For the second month in a row, oil and gas operators in North Dakota's Bakken Shale managed to grow natural gas production while lowering the volume of gas flared.
Bakken production posted a new record high of 2.72 Bcf/d in January, according to data released March 15 by the North Dakota Industrial Commission, or NDIC. At the same time, the volume of gas flared dropped slightly to 18.6% of daily production, or 507 MMcf/d. It went as high as 21% in November 2018 but is starting to decline as new gas processing and gathering systems come online. However, most producers are still not reaching the state's mandated gas capture of 88%.
Although producers have posted back-to-back months of gas production records, several factors prevent even stronger growth in the play.
"Gas capture, workforce limitations and competition with the Permian and Anadarko shale oil plays for capital continue to limit drilling rig count," NDIC Director Lynn Helms said. "The drilling rig count was down one from December  to January, decreased another two from January to February, and is currently up one from February to today. Current operator plans are to add two to eight rigs in 2019 depending on workforce and infrastructure constraints."
Half-cycle internal rates of return, which ignore sunk costs, favor the Bakken over most other oil-rich plays. March half-cycle internal rates of return in the Bakken rank third in the U.S. at 36.8%, according to S&P Global Platts Analytics. Only the Permian Midland and Delaware sub-basins boast higher returns at 45.5% and 43.9%, respectively.
Platts Analytics expected gas production to grow by 117 MMcf/d year over year due to drilling efficiencies and a large backlog of drilled but uncompleted wells, or DUCs.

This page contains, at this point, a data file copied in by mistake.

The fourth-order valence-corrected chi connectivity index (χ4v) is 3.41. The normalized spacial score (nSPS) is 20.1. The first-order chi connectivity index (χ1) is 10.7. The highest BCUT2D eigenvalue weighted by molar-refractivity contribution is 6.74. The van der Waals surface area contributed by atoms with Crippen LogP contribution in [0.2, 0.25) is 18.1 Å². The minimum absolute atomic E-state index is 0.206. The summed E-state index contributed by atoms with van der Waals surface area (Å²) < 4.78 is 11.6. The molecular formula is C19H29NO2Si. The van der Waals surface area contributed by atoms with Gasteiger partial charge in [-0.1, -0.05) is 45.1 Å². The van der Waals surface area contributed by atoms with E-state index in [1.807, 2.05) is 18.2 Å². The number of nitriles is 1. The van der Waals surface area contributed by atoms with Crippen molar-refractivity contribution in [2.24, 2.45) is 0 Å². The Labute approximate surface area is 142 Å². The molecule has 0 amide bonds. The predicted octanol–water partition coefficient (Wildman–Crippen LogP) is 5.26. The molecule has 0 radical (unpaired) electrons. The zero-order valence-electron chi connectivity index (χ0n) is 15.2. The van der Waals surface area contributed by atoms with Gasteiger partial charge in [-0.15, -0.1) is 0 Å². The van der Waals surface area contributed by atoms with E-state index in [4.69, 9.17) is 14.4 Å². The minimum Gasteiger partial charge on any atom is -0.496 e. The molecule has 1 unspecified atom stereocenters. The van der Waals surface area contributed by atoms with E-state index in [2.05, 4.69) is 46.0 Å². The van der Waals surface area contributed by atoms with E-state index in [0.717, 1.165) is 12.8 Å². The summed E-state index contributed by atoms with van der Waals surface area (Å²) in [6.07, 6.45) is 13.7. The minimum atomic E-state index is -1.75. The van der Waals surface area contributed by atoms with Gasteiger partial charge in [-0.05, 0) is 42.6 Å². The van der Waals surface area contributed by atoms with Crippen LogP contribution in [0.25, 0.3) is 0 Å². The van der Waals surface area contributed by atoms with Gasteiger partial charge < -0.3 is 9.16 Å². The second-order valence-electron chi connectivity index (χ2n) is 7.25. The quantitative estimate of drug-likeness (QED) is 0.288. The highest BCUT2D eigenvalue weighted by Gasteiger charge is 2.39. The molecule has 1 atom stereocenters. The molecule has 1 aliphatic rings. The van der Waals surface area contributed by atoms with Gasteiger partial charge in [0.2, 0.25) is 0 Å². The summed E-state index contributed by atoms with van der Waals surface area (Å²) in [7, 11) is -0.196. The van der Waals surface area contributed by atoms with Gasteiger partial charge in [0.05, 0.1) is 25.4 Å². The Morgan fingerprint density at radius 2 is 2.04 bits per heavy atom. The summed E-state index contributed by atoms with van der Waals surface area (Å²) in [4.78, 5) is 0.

For example, Continental Resources Inc. was able to cut drilling and completion costs by $200,000 per well by decreasing the number of completion stages from 60 stages to 45 stages. While the company plans to run six active rigs in the region this year, compared to about eight rigs over the course of 2018, they have built a robust inventory of DUC wells in the Bakken.
According to Platts Analytics completion data, Continental has about 165 DUC wells in the Bakken, roughly 30% of the total available DUC wells in the region.
In other limitations, Bakken supply is limited by Northern Border Pipeline Co. takeaway and will have to continue to push out Western Canadian gas as production grows. As it stands, Bakken gas comprised an average of 55% of the total on the system over the past six months, a year-over-year increase of 9 percentage points.
More processing capacity is necessary to support significant production growth. In 2019, more than 0.8 Bcf/d of processing capacity could enter service, but the majority of this capacity is anticipated to come online in the second half.
Brandon Evans is a reporter with S&P Global Platts. S&P Global Platts and S&P Global Market Intelligence are owned by S&P Global Inc.